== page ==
Mr. Debatus Interruptus obviously went into Tuesday's debate with instructions and a few things to make sure he did, to wit:
- Do not, under any circumstances, let Mike Pence talk for more than 45 seconds without interrupting him with something that Donald Trump supposedly said, factual or not, accurate quote or not
- Do not, under any circumstances, let Gov. Pence say anything about Hillary Clinton without immediately speaking loudly over top of him, especially if it involved the Clinton Foundation or the private email server
- Rattle off every one of a series of a dozen or so Trump quotes, multiple times each, being sure to twist the words so as to make the perceived meaning far more negative than the original intent
- Rattle off every one of a series of canned quips that his handlers came up with, once each, as if he would get five lashes from one of Hillary's lackeys for each one he neglected to say.

"Putin is a strong leader" (not what Trump said in context).  "Women are pigs and dogs" (not what Trump said about women).  "Mexicans are rapists and criminals" (not what Trump said in context).  There are not enough Pinocchios available to the fact-checkers for trampling on context like that.

As a now-former Virginian, I would have certainly preferred had Kaine not made Hoosiers look even more gentlemanly than Virginians by contrast, even though Kaine is actually from Minnesota.  He could have done that by answering questions with actual policy positions from the Democrats.  Surely he would have not risked embarrassment to his ticket -- he ended up embarrassing them horribly -- had he simply come across as calm, measured, presidential.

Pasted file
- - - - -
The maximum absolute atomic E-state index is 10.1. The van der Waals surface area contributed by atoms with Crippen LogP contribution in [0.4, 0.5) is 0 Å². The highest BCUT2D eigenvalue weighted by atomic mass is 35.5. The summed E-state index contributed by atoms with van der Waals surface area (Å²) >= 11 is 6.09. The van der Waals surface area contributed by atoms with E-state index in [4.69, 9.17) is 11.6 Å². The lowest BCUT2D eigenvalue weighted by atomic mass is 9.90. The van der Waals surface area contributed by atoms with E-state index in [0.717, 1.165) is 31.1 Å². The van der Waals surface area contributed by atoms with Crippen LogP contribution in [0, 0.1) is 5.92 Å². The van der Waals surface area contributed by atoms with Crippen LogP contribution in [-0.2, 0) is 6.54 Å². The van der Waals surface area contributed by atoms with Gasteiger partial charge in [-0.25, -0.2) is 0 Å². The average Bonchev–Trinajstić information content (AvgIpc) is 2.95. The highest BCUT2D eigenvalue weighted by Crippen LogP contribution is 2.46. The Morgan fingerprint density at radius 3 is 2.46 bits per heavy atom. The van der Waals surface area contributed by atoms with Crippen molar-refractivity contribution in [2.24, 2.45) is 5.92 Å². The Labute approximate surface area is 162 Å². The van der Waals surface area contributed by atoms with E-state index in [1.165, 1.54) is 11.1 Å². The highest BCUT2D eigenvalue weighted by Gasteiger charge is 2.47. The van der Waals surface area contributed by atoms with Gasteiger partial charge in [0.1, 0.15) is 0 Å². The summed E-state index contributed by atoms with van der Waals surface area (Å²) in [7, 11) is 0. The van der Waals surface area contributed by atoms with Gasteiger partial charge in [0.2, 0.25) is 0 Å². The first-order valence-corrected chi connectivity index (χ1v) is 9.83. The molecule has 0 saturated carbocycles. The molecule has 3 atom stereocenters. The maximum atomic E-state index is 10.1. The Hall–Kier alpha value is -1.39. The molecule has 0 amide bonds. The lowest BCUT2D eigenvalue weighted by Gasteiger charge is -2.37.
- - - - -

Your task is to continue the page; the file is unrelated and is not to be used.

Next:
Instead, his continued rudeness served to point up Mike Pence's calmness, measured approach and very presidential demeanor, by contrast.

You have to wonder about the judgment of the Clinton camp sometimes, as if they're trying to run the campaign by stalling until Election Day.  No press conferences, a few prepared interviews with compliant questioners (such as the Steve Harvey piece in February that, he admitted, included only questions provided and blessed by Hillary Herself), keeping her under wraps and out of sight.

But this was strange.  Kaine was quite obviously wound up like a wind-up doll, hyper-caffeinated and robotically following marching orders.  Who in that campaign decided that having him be an utter jerk was a good idea?  And, for God's sake, why?  As I noted above, if they had just asked themselves what would be the least harmful approach, it would have been to out-Pence Pence, and just be a decent guy -- which some people claim that Kaine actually is, or at least was at some point.